Skip Nav
Strong Abs Start With This 7-Minute Workout
Shopping Guide
Running and Lifting in the Same Workout? Here Are the Shoes You Need
These Wheat-Free Pancakes Are Perfect For a Low-Carb Brunch

8 Germiest Public Places to Avoid

We are excited to share one of our fave stories from Prevention here on FitSugar!

Excerpt from The List Maker’s Get-Healthy Guide, By the Editors of Prevention

Avoid touching these surfaces in public places to stay healthy.

An average adult can touch as many as 30 objects within a minute, including germ-harboring, high-traffic surfaces such as light switches, doorknobs, phone receivers, and remote controls. At home, you do all that you can to keep the germs at bay. But what happens when you step out the door to go to dinner, do some grocery shopping, or visit the doctor's office? Know where germs are most likely to lurk, as you'll find out here.

1. Restaurant menus
Have you ever seen anyone wash off a menu? Probably not. A recent study in the Journal of Medical Virology reported that cold and flu viruses can survive for 18 hours on hard surfaces. If it's a popular restaurant, hundreds of people could be handling the menus — and passing their germs on to you. Never let a menu touch your plate or silverware, and wash your hands after you place your order. Or use antibacterial wipes.

Related: See low-calorie restaurant menu items

2. Lemon wedges
According to a 2007 study in the Journal of Environmental Health, nearly 70 percent of the lemon wedges perched on the rims of restaurant glasses contain disease-causing microbes. When the researchers ordered drinks at 21 different restaurants, they found 25 different microorganisms lingering on the 76 lemons that they secured, including E. coli and other fecal bacteria. Tell your server that you'd prefer your beverage sans fruit. Why risk it?


Related: See 9 condiments with surprising health benefits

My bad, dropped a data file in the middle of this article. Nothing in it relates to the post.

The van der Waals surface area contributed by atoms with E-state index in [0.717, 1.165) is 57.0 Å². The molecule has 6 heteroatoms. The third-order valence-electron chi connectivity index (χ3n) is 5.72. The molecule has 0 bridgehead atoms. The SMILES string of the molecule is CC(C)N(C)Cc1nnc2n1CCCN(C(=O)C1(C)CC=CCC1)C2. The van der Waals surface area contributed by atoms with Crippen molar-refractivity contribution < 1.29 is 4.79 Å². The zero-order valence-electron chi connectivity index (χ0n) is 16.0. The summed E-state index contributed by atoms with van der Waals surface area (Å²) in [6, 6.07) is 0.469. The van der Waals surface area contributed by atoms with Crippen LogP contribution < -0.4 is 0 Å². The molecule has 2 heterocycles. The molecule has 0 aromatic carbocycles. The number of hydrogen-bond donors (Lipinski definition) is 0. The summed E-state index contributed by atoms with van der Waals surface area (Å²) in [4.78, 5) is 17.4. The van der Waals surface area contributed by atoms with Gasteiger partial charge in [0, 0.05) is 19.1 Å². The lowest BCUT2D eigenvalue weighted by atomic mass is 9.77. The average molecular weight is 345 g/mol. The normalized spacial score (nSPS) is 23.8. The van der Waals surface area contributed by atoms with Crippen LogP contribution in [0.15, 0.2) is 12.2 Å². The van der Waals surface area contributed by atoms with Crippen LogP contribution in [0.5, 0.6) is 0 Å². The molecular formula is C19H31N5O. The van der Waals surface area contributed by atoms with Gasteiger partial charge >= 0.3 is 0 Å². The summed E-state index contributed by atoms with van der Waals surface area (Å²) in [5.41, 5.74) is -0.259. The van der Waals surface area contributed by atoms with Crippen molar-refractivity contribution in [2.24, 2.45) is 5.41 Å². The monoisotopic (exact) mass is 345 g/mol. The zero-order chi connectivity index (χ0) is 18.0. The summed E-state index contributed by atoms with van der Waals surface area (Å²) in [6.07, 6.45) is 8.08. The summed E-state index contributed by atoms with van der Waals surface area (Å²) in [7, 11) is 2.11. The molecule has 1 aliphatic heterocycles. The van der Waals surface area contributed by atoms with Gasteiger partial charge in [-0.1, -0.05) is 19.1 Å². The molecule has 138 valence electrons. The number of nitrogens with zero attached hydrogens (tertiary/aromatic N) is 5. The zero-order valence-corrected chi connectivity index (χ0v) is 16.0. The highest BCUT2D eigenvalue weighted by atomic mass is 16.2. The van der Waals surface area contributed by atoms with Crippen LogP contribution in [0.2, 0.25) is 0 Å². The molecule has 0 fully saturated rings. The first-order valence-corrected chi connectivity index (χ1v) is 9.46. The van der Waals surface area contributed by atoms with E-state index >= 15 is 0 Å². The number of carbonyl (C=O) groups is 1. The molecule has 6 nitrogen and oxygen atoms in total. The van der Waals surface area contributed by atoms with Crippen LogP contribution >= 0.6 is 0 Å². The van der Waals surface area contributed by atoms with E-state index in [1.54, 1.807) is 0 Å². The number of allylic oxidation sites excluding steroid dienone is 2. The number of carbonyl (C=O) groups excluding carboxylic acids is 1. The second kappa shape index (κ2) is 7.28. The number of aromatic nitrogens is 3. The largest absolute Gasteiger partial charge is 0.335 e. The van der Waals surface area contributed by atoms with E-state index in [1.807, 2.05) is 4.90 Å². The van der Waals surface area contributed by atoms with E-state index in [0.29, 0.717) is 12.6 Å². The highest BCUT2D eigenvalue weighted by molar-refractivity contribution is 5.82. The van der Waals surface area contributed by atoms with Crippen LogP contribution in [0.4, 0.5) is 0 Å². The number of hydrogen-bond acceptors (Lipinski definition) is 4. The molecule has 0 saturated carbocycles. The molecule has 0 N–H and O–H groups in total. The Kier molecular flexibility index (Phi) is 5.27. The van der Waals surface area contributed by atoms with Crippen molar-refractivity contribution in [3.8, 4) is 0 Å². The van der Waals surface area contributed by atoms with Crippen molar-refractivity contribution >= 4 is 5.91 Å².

3. Condiment dispensers
It's the rare eatery that regularly bleaches its condiment containers. And the reality is that many people don't wash their hands before eating, says Kelly Reynolds, PhD. So while you may be diligent, the guy who poured the ketchup before you may not have been, which means his germs are now on your fries. Squirt hand sanitizer on the outside of the condiment bottle or use a disinfectant wipe before you grab it. Holding the bottle with a napkin won't help; napkins are porous, so microorganisms can pass right through, Reynolds says.

Keep reading for more germy spots to avoid!

4. Restroom door handles
Don't think you can escape the restroom without touching the door handle? Palm a spare paper towel after you wash up and use it to grasp the handle. Yes, other patrons may think you're a germaphobe — but you'll never see them again, and you're the one who won't get sick.

5. Soap dispensers
About 25 percent of public restroom dispensers are contaminated with fecal bacteria. Soap that harbors bacteria may seem ironic, but that's exactly what a recent study found. "Most of these containers are never cleaned, so bacteria grow as the soap scum builds up," says Charles Gerba, PhD. "And the bottoms are touched by dirty hands, so there's a continuous culture feeding millions of bacteria." Be sure to scrub hands thoroughly with plenty of hot water for 15 to 20 seconds — and if you happen to have an alcohol-based hand sanitizer, use that, too.

6. Grocery carts
The handles of almost two-thirds of the shopping carts tested in a 2007 study at the University of Arizona were contaminated with fecal bacteria. In fact, the bacterial counts of the carts exceeded those of the average public restroom. Swab the handle with a disinfectant wipe before grabbing hold (stores are starting to provide them, so look around for a dispenser). And while you're wheeling around the supermarket, skip the free food samples, which are nothing more than communal hand-to-germ-to-mouth zones.